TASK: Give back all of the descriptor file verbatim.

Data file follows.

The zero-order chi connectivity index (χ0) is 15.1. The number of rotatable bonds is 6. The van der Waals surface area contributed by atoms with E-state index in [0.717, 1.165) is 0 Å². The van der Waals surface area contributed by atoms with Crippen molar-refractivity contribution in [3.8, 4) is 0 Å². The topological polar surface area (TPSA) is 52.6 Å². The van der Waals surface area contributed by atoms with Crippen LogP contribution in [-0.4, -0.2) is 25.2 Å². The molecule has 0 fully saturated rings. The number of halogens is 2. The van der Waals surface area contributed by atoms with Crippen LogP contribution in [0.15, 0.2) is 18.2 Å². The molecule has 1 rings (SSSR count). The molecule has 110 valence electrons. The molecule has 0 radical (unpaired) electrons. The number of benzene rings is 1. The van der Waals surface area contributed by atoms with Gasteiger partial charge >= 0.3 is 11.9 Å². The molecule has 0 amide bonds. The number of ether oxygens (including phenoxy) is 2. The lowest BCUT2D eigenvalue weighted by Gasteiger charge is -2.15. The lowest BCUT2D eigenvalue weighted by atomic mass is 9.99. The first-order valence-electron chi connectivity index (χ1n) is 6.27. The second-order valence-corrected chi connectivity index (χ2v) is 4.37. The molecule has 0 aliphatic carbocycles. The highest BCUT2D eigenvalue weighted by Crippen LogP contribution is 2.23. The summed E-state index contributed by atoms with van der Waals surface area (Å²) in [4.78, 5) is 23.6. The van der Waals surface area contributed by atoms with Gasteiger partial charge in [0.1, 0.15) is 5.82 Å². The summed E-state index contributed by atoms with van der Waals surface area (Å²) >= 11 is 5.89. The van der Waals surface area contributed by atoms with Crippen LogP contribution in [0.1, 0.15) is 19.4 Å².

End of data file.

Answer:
The zero-order chi connectivity index (χ0) is 15.1. The number of rotatable bonds is 6. The van der Waals surface area contributed by atoms with E-state index in [0.717, 1.165) is 0 Å². The van der Waals surface area contributed by atoms with Crippen molar-refractivity contribution in [3.8, 4) is 0 Å². The topological polar surface area (TPSA) is 52.6 Å². The van der Waals surface area contributed by atoms with Crippen LogP contribution in [-0.4, -0.2) is 25.2 Å². The molecule has 0 fully saturated rings. The number of halogens is 2. The van der Waals surface area contributed by atoms with Crippen LogP contribution in [0.15, 0.2) is 18.2 Å². The molecule has 1 rings (SSSR count). The molecule has 110 valence electrons. The molecule has 0 radical (unpaired) electrons. The number of benzene rings is 1. The van der Waals surface area contributed by atoms with Gasteiger partial charge >= 0.3 is 11.9 Å². The molecule has 0 amide bonds. The number of ether oxygens (including phenoxy) is 2. The lowest BCUT2D eigenvalue weighted by Gasteiger charge is -2.15. The lowest BCUT2D eigenvalue weighted by atomic mass is 9.99. The first-order valence-electron chi connectivity index (χ1n) is 6.27. The second-order valence-corrected chi connectivity index (χ2v) is 4.37. The molecule has 0 aliphatic carbocycles. The highest BCUT2D eigenvalue weighted by Crippen LogP contribution is 2.23. The summed E-state index contributed by atoms with van der Waals surface area (Å²) in [4.78, 5) is 23.6. The van der Waals surface area contributed by atoms with Gasteiger partial charge in [0.1, 0.15) is 5.82 Å². The summed E-state index contributed by atoms with van der Waals surface area (Å²) >= 11 is 5.89. The van der Waals surface area contributed by atoms with Crippen LogP contribution in [0.1, 0.15) is 19.4 Å².